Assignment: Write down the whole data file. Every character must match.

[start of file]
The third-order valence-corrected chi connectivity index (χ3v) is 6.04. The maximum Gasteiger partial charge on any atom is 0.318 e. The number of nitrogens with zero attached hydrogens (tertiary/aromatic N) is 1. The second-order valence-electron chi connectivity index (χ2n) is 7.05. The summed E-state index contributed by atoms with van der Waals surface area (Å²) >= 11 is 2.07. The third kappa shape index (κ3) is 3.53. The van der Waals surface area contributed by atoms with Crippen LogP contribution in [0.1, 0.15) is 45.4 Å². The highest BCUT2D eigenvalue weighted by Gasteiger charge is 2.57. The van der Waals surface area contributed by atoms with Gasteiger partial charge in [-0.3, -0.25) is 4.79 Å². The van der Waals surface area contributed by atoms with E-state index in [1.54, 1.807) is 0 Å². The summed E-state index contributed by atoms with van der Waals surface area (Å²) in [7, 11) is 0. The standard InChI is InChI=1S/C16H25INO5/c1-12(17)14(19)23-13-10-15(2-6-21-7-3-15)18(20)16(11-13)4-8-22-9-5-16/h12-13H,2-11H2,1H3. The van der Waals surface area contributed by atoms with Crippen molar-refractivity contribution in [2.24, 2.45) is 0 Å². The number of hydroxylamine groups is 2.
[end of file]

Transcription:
The third-order valence-corrected chi connectivity index (χ3v) is 6.04. The maximum Gasteiger partial charge on any atom is 0.318 e. The number of nitrogens with zero attached hydrogens (tertiary/aromatic N) is 1. The second-order valence-electron chi connectivity index (χ2n) is 7.05. The summed E-state index contributed by atoms with van der Waals surface area (Å²) >= 11 is 2.07. The third kappa shape index (κ3) is 3.53. The van der Waals surface area contributed by atoms with Crippen LogP contribution in [0.1, 0.15) is 45.4 Å². The highest BCUT2D eigenvalue weighted by Gasteiger charge is 2.57. The van der Waals surface area contributed by atoms with Gasteiger partial charge in [-0.3, -0.25) is 4.79 Å². The van der Waals surface area contributed by atoms with E-state index in [1.54, 1.807) is 0 Å². The summed E-state index contributed by atoms with van der Waals surface area (Å²) in [7, 11) is 0. The standard InChI is InChI=1S/C16H25INO5/c1-12(17)14(19)23-13-10-15(2-6-21-7-3-15)18(20)16(11-13)4-8-22-9-5-16/h12-13H,2-11H2,1H3. The van der Waals surface area contributed by atoms with Crippen molar-refractivity contribution in [2.24, 2.45) is 0 Å². The number of hydroxylamine groups is 2.